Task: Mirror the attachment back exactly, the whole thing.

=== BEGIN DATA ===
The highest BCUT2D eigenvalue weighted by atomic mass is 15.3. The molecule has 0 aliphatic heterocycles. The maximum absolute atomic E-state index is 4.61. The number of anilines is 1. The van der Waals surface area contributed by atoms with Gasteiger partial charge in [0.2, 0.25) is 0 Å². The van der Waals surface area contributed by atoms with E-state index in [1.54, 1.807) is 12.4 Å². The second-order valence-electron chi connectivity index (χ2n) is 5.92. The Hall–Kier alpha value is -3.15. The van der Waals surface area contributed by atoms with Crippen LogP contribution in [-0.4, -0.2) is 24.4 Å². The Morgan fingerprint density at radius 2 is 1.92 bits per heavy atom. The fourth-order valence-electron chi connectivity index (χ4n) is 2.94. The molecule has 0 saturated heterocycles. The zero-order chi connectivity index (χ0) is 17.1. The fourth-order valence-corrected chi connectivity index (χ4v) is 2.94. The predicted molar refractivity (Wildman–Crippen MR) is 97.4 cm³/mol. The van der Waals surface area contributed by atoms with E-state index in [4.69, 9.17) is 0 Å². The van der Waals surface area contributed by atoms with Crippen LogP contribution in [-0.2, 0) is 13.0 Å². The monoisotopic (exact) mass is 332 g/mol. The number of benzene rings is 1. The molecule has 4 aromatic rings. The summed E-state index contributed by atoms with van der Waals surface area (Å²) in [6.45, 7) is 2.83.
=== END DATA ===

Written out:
The highest BCUT2D eigenvalue weighted by atomic mass is 15.3. The molecule has 0 aliphatic heterocycles. The maximum absolute atomic E-state index is 4.61. The number of anilines is 1. The van der Waals surface area contributed by atoms with Gasteiger partial charge in [0.2, 0.25) is 0 Å². The van der Waals surface area contributed by atoms with E-state index in [1.54, 1.807) is 12.4 Å². The second-order valence-electron chi connectivity index (χ2n) is 5.92. The Hall–Kier alpha value is -3.15. The van der Waals surface area contributed by atoms with Crippen LogP contribution in [-0.4, -0.2) is 24.4 Å². The Morgan fingerprint density at radius 2 is 1.92 bits per heavy atom. The fourth-order valence-electron chi connectivity index (χ4n) is 2.94. The molecule has 0 saturated heterocycles. The zero-order chi connectivity index (χ0) is 17.1. The fourth-order valence-corrected chi connectivity index (χ4v) is 2.94. The predicted molar refractivity (Wildman–Crippen MR) is 97.4 cm³/mol. The van der Waals surface area contributed by atoms with E-state index in [4.69, 9.17) is 0 Å². The van der Waals surface area contributed by atoms with Crippen LogP contribution in [-0.2, 0) is 13.0 Å². The monoisotopic (exact) mass is 332 g/mol. The number of benzene rings is 1. The molecule has 4 aromatic rings. The summed E-state index contributed by atoms with van der Waals surface area (Å²) in [6.45, 7) is 2.83.